• Function ( { } ): Similar to the pipeline feature in that cmdlets may be linked together, functions allow for greater control over the scripting process. By wrapping cmdlets in braces, a function is created that serves to run the sequence one or more times.
  • Out-File (cmdlet): This built-in cmdlet within PowerShell allows a command’s output to be exported to a file. Typically used with the pipe feature, a user can get a list of user accounts that are disabled in Active Directory, for example, and export that list to a text file for future use.
  • Import-Module (cmdlet): This built-in cmdlet within PowerShell imports one or more modules into PowerShell to further its feature set, cmdlets, and functionality.
  • 3rd-party Modules: Software developers can program code to group multiple cmdlets together as 3rd-party modules that are imported into PowerShell to extend functionality and support for specific applications. Notable 3rd-party modules exist from VMware (virtualization), Dell (PowerEdge servers), and PowerSploit (Security/Pentesting).

Current minimum system requirements for PowerShell 7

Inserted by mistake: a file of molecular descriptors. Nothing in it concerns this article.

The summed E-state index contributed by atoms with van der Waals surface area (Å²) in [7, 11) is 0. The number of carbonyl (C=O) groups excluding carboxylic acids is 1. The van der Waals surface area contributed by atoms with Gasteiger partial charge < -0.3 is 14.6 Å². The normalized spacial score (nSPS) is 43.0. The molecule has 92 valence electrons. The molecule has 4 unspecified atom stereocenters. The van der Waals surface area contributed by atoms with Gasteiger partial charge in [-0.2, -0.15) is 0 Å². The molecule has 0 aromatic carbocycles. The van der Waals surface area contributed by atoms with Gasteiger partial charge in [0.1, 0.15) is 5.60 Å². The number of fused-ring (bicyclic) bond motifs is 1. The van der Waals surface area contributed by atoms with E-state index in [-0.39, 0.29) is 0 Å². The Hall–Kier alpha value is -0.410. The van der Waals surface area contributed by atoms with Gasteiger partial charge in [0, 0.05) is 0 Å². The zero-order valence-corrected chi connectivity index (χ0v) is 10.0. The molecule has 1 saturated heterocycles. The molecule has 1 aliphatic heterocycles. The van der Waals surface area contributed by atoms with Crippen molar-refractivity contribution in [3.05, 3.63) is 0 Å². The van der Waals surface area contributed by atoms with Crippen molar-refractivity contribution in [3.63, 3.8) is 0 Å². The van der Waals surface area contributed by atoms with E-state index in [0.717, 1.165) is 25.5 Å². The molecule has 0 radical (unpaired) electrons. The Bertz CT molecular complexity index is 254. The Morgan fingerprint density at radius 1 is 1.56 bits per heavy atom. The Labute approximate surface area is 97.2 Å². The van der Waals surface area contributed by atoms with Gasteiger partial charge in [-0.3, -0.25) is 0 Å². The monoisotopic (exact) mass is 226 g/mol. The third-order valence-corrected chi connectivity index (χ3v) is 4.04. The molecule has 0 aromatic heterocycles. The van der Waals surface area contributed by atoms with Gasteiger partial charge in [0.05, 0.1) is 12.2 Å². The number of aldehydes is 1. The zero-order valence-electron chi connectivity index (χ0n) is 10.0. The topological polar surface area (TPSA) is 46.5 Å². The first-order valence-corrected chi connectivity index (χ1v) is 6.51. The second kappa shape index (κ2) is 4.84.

• x64-based processor and operating system
  • Ubuntu LTS 16.04 or 18.04    
  • CentOS 7 or 8
  • Arch Linux
  • Kali Linux
  • Alpine Linux 3.8
  • Fedora 30
  • Debian 9 or 10
  • openSUSE 42.3
  • macOS 10.1
  • Windows 8.1 or 10
  • Windows (ARM)
  • Raspbian (ARM)
  • Docker
  • Internet: Broadband access (optional)

Additional resources

Why does PowerShell matter?

Until the release of Windows 95, Microsoft chose to run Windows over DOS since it was the de facto OS in use on IBM-compatible computers. From Windows 95 on, Windows kept MS-DOS since some legacy applications still relied upon it.

MS-DOS also served as the means of administering devices through remote methods and by way of scripts that would be coded to automatically run tasks that were deemed repetitive and time-consuming to manage Windows computers.

MS-DOS was released in 1981, and Microsoft did not evolve its CLI (unlike its Unix-based competitors) until the initial development of PowerShell in 2006. In making this 25-year leap, PowerShell was designed as more than just a CLI replacement.

Microsoft created PowerShell as a management framework that combines both a command-line shell and scripting language that is built upon .NET and the .NET Core and used as a software framework to standardize code, develop powerful applications, and cross-platform management of systems in heterogenous networks.

This results in PowerShell being used to manage hardware, software, and network objects at the command line, while also allowing programmers to use its scripting capabilities to interface with any manageable attributes to share data between them–including outputting code to develop applications to scale–from one personal computer through large enterprises that span the globe.